An Indian student has accused a professor at one of Germany's oldest universities of denying him a biochemistry internship because of the "rape problem in India".
The matter came to light after a colleague of the Indian student posted emails exchanged between Annette G Beck-Sickinger, the professor at Leipzig University, and the student on the question-and-answer website Quora. Both the student and the colleague did not identify themselves.
The incident comes in the midst of a renewed debate over the country's poor record in women's safety, especially after the controversy generated by the banned documentary, India's Daughter, which purportedly highlights the misogynist mindset of India's men.
By Monday evening, another student came forward to tell the media that Beck-Sickinger had refused his PhD application in March 2014. In an email purportedly sent by the professor to this student, she wrote she no longer accepted “any male Indian guests, trainees, doctoral students, or post docs due to the severe rape problem in India”.
German ambassador Michael Steiner reacted strongly to the professor's denial of internship and endorsed India's efforts to deal with violence against women.
Beck-Sickinger, the professor of biochemistry and bio-organic chemistry named by the student, did not deny the email exchange with the Indian student.
One email from Beck-Sickinger posted by the student's colleague stated: "Unfortunately I don't accept any Indian male students for internships. We hear a lot about the rape problem in India which I cannot support. I have many female students in my group, so I think this attitude is something I cannot support."
Reached for her comments through email, she told the Hindustan Times that the matter was a "misunderstanding" and the outcome of an "unpleasant discussion" with the Indian student.
She also said the university did not discriminate with Indian students and that she had accepted several Indians in her department in the past.
"Unfortunately, this mail was a misunderstanding. Of course, I have nothing against male Indians and I have accepted several Indian students in the past. Currently, two male Indian students work in a lab course with me in my labs," she said.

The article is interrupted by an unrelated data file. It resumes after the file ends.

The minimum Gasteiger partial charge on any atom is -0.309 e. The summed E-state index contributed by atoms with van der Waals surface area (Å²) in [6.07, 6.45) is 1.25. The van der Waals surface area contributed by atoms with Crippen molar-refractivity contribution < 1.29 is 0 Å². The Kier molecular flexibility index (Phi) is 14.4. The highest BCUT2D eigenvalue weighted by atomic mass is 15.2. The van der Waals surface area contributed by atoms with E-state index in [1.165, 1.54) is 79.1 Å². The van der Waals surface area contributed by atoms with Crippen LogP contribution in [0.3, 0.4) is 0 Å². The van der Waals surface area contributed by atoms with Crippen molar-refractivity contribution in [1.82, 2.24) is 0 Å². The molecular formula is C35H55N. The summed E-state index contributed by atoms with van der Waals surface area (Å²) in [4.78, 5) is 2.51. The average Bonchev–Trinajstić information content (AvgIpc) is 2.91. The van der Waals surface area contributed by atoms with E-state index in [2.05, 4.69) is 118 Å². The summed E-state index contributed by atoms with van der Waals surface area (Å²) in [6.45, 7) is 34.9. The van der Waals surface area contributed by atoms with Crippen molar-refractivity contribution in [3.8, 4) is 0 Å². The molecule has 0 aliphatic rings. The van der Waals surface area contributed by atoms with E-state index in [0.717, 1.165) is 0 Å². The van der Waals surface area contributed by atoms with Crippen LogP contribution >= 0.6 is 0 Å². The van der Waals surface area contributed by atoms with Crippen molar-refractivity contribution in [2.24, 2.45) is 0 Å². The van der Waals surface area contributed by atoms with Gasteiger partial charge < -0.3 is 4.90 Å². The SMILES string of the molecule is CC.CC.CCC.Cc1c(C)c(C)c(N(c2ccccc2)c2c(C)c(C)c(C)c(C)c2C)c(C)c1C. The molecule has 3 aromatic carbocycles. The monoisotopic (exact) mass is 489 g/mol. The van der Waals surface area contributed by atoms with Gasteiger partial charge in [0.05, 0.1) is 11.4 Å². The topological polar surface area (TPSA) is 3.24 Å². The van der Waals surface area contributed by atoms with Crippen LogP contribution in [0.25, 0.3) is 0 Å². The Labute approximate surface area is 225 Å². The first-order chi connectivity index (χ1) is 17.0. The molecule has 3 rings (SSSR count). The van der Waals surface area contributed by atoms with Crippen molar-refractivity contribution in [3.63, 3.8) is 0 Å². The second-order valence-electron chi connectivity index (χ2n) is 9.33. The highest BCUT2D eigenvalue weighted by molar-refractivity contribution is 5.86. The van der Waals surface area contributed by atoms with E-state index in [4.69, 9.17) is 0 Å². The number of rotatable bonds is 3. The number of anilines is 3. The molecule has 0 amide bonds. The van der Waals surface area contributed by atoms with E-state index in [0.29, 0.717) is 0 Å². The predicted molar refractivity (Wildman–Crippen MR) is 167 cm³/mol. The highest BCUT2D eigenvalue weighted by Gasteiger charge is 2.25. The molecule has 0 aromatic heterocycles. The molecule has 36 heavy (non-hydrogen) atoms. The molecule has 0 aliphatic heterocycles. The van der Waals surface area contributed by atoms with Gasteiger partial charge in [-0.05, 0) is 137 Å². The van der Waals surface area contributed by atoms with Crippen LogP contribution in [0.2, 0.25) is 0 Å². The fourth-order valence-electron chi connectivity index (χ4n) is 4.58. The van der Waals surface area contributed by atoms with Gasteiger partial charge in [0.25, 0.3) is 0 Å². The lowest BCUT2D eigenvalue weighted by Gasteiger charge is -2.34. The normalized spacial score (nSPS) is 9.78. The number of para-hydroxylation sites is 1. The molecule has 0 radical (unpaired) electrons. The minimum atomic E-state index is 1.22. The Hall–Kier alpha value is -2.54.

"However, my lab is full and I cannot take any additional student in summer. This led to an unpleasant discussion with one of the Indian student," she added.
Beck-Sickinger said she had informed the head of the university about the situation and a press release would be issued later.
"I hope this helps to clarify the situation and make clear that we are an open university for everybody," she said.
However, on the Quora post, the Indian student's colleague said Beck-Sickinger had sent him an email in which she said it was "unbelievable" that Indian society had not been able to solve the problem of rape.
"I fully agree that this is a generalisation and may not apply to individuals. However, it is also unbelievable that the Indian society is not able to solve this problem for many years now. Reports reach Germany on a weekly base (basis), and especially these 'multi-rape crimes' are threatening, but for me also demonstrate the attitude of a society towards women. Also female tourist are kidnapped by groups of males and then abused," Beck-Sickinger wrote.
She also claimed that "many female professors in Germany (have) decided to no longer accept Indian male students for these reasons, and currently other European female associations are joining."
Leipzig University was founded in 1409, making it one of Germany's oldest universities. Its website describes it as an "interdisciplinary, international comprehensive university" that was placed among the top 25 in Germany for four consecutive years by a global ranking agency.
In a letter to Beck-Sickinger, which was made public, German ambassador Steiner said, "Your oversimplifying and discriminating generalisation is an offense to these women and men ardently committed to furthering women empowerment in India; and it is an offense to millions of law-abiding, tolerant, open-minded and hard-working Indians.
"Let's be clear: India is not a country of rapists. I would encourage you to learn more about the diverse, dynamic and fascinating country and the many welcoming and open-minded people of India so that you could connect a simplistic image, which -- in my opinion -- is particularly unsuitable for a professor and teacher," Steiner added.
Last week, the Indian government barred screening of India's Daughter,' a documentary by British filmmaker Leslee Udwin on the brutal gang-rape of a young student in December 2012.
Despite the ban, the film has been viewed on the internet by many Indians, triggering a fresh debate on rape and steps to counter violence against women and the mindset behind such attacks.